Religion on the verge of extinction in many countries: math study
Scientists connect baboon personalities to social success, health benefits
Whether human or baboon, it helps to have friends. For both species, studies have shown that robust social networks lead to better health and longer lives. Now, a team of University of Pennsylvania researchers ...
Next generation of algorithms inspired by problem-solving ants
(PhysOrg.com) -- An ant colony is the last place you'd expect to find a maths whiz, but University of Sydney researchers have shown that the humble ant is capable of solving difficult mathematical problems.
Researcher compiles evidence in support of Darwin's theory of sexual selection
In 1871, Charles Darwin sparked debate that continues today when he proposed that human sex differences evolved based on sexual selection. Sexual selection is Darwin's theory that certain physical, mental or psychological ...
Researchers introduce 'Human Dynamic Clamp'—groundbreaking approach to understanding social interaction
(Phys.org) —Scientists at Florida Atlantic University's Center for Complex Systems and Brain Sciences have created the Human Dynamic Clamp to address the difficult problem of studying social interactions in the laboratory. ...
Chimpanzees eat smart when it comes to mealtime
Chimpanzees watch what they eat and when, which may show that these primates are giving some thought to the quality of their food, according to Purdue University research.
Neanderthal demise due to many influences, including cultural changes: study
As an ice age crept upon them thousands of years ago, Neanderthals and modern human ancestors expanded their territory ranges across Asia and Europe to adapt to the changing environment.
More siblings means less chance of divorce as adult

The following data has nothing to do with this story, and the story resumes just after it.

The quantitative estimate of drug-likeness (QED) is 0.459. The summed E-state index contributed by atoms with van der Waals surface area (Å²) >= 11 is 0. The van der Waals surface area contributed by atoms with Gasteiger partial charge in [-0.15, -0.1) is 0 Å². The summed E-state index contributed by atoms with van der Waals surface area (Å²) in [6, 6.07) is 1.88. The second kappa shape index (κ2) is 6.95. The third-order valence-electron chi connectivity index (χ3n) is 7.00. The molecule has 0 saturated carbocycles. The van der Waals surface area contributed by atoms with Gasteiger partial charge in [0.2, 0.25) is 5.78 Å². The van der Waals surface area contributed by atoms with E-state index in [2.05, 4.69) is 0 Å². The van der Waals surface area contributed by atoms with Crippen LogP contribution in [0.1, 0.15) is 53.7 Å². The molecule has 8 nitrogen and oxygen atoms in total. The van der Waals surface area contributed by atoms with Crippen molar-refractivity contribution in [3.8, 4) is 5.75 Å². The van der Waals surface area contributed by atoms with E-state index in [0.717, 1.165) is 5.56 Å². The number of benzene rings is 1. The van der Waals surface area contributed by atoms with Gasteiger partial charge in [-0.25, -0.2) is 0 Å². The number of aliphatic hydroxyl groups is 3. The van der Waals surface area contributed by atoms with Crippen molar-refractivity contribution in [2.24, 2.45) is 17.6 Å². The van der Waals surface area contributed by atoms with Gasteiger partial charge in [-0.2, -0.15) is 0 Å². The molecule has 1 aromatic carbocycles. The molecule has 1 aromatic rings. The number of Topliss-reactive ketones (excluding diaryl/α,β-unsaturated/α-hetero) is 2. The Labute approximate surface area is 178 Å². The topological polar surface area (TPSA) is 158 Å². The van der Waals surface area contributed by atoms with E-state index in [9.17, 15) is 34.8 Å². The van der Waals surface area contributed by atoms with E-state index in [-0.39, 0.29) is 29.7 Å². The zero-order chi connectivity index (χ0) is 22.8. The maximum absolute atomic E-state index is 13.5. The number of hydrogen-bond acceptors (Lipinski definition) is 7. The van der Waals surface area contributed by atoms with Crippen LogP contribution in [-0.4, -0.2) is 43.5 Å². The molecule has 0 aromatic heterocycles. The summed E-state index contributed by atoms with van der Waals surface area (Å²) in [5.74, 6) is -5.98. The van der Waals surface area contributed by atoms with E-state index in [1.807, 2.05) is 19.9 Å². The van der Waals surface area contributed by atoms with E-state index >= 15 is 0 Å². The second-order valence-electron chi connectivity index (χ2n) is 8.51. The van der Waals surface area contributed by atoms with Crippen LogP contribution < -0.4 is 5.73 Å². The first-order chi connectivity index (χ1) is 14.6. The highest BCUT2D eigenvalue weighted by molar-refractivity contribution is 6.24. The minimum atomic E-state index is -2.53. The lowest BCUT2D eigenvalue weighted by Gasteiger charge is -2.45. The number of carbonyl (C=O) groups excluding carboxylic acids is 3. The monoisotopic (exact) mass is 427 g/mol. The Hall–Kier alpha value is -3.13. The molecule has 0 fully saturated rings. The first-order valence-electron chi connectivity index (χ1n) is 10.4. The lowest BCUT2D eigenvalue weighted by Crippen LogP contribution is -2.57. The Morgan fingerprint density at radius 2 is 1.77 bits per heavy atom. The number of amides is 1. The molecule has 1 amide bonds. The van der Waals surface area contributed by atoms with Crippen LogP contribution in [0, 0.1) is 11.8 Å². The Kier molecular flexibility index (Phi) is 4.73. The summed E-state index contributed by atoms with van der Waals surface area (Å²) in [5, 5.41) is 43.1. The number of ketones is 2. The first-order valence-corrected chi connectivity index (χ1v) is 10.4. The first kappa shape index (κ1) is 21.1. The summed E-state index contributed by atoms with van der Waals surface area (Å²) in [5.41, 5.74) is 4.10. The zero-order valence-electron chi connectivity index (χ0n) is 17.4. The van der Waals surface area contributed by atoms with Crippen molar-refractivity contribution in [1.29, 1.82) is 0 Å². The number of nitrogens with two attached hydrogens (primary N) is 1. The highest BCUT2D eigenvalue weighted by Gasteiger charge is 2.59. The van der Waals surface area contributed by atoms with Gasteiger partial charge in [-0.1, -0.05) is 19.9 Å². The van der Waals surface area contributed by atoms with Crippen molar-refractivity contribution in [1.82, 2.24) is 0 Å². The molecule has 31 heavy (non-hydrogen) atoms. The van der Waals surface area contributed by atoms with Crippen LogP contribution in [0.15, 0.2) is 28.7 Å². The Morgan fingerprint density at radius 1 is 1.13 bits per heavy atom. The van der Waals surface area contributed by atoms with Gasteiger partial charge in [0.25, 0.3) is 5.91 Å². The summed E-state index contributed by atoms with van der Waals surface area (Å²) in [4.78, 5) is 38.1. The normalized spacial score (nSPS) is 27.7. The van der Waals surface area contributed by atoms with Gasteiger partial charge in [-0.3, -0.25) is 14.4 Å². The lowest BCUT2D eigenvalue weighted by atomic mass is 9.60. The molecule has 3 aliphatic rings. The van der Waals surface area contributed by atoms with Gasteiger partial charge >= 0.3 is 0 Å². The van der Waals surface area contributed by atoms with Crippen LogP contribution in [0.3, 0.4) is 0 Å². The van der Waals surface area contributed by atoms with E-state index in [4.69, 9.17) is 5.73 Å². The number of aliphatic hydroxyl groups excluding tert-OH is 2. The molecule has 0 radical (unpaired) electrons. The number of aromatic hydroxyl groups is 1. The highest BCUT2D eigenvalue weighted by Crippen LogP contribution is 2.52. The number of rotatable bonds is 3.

Growing up with siblings may provide some protection against divorce as an adult, a new nationwide study reveals.
Using digitized books as 'cultural genome,' researchers unveil quantitative approach to humanities
(PhysOrg.com) -- Researchers have created a powerful new approach to scholarship, using approximately 4 percent of all books ever published as a digital "fossil record" of human culture. By tracking the frequency ...
Can the friend of my friend be my enemy? Choice affects stability of the social network
Just as humans can follow complex social situations in deciding who to befriend or to abandon, it turns out that animals use the same level of sophistication in judging social configurations, according to ...
Close call: Bad weather drives up phone calls to our nearest and dearest
Who we call and how long we speak to them changes with the weather, according to new research by experts at Newcastle University.
When it comes to survival of the fittest, stress is a good thing
When the woods get crowded, female squirrels improve their offspring's odds of survival by ramping up how fast their offspring grow.
Carrots are better than sticks for building human cooperation
Rewards go further than punishment in building human cooperation and benefiting the common good, according to research published this week in the journal Science by researchers at Harvard University and the Stockholm School ...
You clap, so I clap: Peer pressure drives applause
If you have just seen a play that you privately think is drivel, will you keep silent when everyone around you demands an encore?